The North Carolina Law Review will be hosting its fourteenth annual Symposium, Health Care Decisions in the New Era of Health Care Reform, at the Kenan Center in the Kenan-Flagler Business School. Symposium speakers are traveling to Chapel Hill from all over the country in order to participate in this interdisciplinary event.
Our distinguished speakers are:
- Mark Hall, Wake Forest University
- Allison K. Hoffman, UCLA School of Law
- Aaron S. Kesselheim, Harvard Medical School
- Anne Drapkin Lyerly, UNC School of Medicine
- Kristin M. Madison, Northeastern University School of Law
- Michelle M. Mello, Harvard School of Public Health
- David Orentlicher, Indiana University Robert H. McKinney School of Law
- Frank A. Pasquale, University of Maryland Francis King Carey School of Law
- Lois Shepherd, University of Virginia Health System
- Peter Ubel, Duke University
Optimal decision making in health care often proves challenging. Health care providers often confront multiple treatments for each condition with limited evidence as to which interventions work best; moreover, treatment decisions can implicate questions of ethics and personal values that may not be answerable by clinical expertise alone. Fragmented delivery systems lead to insufficient coordination among providers in managing patients’ overall care. Patients face significant informational disadvantage not only in dealing with clinical information, but also in making choices regarding health care insurance coverage. Payers must make reimbursement and coverage decisions with incomplete information about the value and cost effectiveness of many treatments. Governmental officials must make complex regulatory decisions in managing a health care system with seemingly endless demand, escalating costs, and limited resources.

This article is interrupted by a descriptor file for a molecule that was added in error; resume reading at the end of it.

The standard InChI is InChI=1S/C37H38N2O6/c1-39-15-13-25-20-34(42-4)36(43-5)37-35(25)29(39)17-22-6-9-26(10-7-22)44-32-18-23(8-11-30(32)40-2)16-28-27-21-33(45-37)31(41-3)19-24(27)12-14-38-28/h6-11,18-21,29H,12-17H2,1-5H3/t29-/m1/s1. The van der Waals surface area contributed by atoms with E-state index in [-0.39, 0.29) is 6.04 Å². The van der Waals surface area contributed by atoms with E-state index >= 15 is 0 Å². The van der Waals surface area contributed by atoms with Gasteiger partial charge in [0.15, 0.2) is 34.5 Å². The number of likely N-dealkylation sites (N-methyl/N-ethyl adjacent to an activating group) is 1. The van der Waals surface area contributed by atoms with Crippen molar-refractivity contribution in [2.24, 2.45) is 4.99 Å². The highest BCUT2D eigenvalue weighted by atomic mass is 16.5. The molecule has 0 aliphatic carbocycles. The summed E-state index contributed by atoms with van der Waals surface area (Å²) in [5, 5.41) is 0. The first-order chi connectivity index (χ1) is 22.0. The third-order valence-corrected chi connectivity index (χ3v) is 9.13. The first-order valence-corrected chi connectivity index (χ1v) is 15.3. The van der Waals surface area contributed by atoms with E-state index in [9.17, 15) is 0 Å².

According to some optimistic accounts, the new era of health care reform will radically improve health care decisions. The Patient Protection and Affordable Care Act includes many reform initiatives aimed at improving health care decision making. For example, the law encourages the formation of integrated delivery systems that share information and coordinate care, fosters the development of shared decision-making between providers and patients, develops a more comprehensive evidence base through comparative effectiveness research, and creates insurance exchanges where patients as consumers can choose between plans offering standardized benefits and compared in standardized formats. But there are also reasons for concern that, in the new era of health care reform, decision making will become all the more complex and daunting. This symposium will consider both the promise and limitations of recent reform efforts, highlighting the important issues that are likely to emerge as the health care system tries to improve decision making.
Those interested in attending the Symposium are asked to register online at https://events.law.unc.edu/calendar/event.aspx?cid=2460 by October 2. If you have any questions or concerns please feel free to email Anna Tison at firstname.lastname@example.org or Laura Krcmaric at email@example.com.